David Carr has broken his silence after the Conservative coup that will see him ejected from power.
The outgoing City of York Council leader defended his record and said he will be proved right in time.
In his statement he says:
I stand by every decision I have made as leader of the council and chair of the executive and I believe those decisions will be vindicated in due course.
I have the support of a substantial number of the Conservative Group, my conscience is clear and, most importantly, my integrity remains intact.
Cllr Carr was voted out as Conservative Group leader and replaced by Cllr Ian Gillies.
Ian Gillies is due to take over as York council leader at the full council budget meeting on February 22.
Cllr Carr added: “I wish my successor, Cllr Ian Gillies, well in his position as leader of the Conservative Group.”
The opposition Labour group on City of York Council have condemned the in-fighting which has beset the Tory-Lib Dem ruling coalition.
Cllr Carr was ousted after sacking his education portfolio holder.
Before that he had faced criticism for dismissing two Lib Dem members of the executive, Keith Aspden and Nigel Ayre, over allegations which have still not been revealed or resolved.
“The chaotic situation at the top of the Conservative-Lib Dem Coalition continues, with real concerns for stable and effective governance of the city given the constant changes in membership of the council’s executive,” said Labour Group leader Janet Looker.
“We now have a leader in waiting who doesn’t agree with the Local Plan his administration has just approved.
“Conservatives and Liberal Democrats appear to remain committed to submitting a development plan for York which provides insufficient affordable homes and which will not pass formal inspection.”
The Labour leader said the Tories and Lib Dems “also appear unable to agree a budget”.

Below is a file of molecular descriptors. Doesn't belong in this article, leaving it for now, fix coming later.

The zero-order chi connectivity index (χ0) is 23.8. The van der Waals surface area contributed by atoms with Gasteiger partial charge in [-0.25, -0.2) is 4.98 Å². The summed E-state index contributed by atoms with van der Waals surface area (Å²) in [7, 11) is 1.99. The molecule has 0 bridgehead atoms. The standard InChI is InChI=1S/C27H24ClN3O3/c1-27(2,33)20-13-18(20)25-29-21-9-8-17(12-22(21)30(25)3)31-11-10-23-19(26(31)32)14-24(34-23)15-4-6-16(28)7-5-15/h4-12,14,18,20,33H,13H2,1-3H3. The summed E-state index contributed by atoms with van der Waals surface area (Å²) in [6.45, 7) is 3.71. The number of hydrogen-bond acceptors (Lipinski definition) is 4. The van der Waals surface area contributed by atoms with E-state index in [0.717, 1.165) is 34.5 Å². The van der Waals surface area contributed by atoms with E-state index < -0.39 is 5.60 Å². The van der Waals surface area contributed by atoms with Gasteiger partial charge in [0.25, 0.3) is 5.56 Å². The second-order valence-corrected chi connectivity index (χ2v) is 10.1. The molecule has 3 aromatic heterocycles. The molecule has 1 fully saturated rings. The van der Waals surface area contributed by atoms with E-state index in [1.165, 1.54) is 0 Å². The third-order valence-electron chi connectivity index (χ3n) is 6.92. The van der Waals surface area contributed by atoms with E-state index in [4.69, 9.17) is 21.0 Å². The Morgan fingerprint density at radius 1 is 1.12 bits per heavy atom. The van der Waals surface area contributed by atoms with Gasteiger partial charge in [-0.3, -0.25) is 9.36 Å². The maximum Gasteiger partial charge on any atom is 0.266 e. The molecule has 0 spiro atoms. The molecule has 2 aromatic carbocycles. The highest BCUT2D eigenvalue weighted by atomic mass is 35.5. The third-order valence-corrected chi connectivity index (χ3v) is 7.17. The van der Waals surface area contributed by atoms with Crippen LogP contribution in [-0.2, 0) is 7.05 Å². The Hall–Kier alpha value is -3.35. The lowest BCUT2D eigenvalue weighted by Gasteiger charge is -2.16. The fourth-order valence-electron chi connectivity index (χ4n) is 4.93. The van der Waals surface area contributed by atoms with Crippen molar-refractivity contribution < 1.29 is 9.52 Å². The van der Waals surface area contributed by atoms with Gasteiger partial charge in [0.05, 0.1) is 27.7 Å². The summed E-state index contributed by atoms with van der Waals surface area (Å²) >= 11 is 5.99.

Cllr Looker added:
This administration is more concerned with in-fighting, within and between the two parties than providing the stable governance and strong leadership this city needs.
The focus should be on York’s economy, providing the homes York people need and addressing the needs of the most vulnerable in the city.
Instead, the two groups are more focused on personal battles and ambitions which in no way serve the public interest.
‘Gillies not leader’
Meanwhile, the Conservatives’ partners in the coalition have said that Cllr Gillies is not leader yet.
“It is important to reiterate, Cllr Gillies is not the leader of the council and this is subject to a vote at full council,” said the Liberal Democrat Group in a statement.
The Lib Dems also said:
Despite the recent uncertainty generated by the Conservative Group in-fighting and vote of no confidence in Cllr Carr, York’s Liberal Democrat councillors will continue to act in the best interests of the city.
By doing so, we will work hard to ensure that frontline services are run to the highest standard, major projects are progressed in a timely manner, and that communities are represented at the council.
Over the coming weeks, we will discuss with the Conservative group the future membership of the council’s ruling executive and the upcoming programme of key projects on the council agenda.
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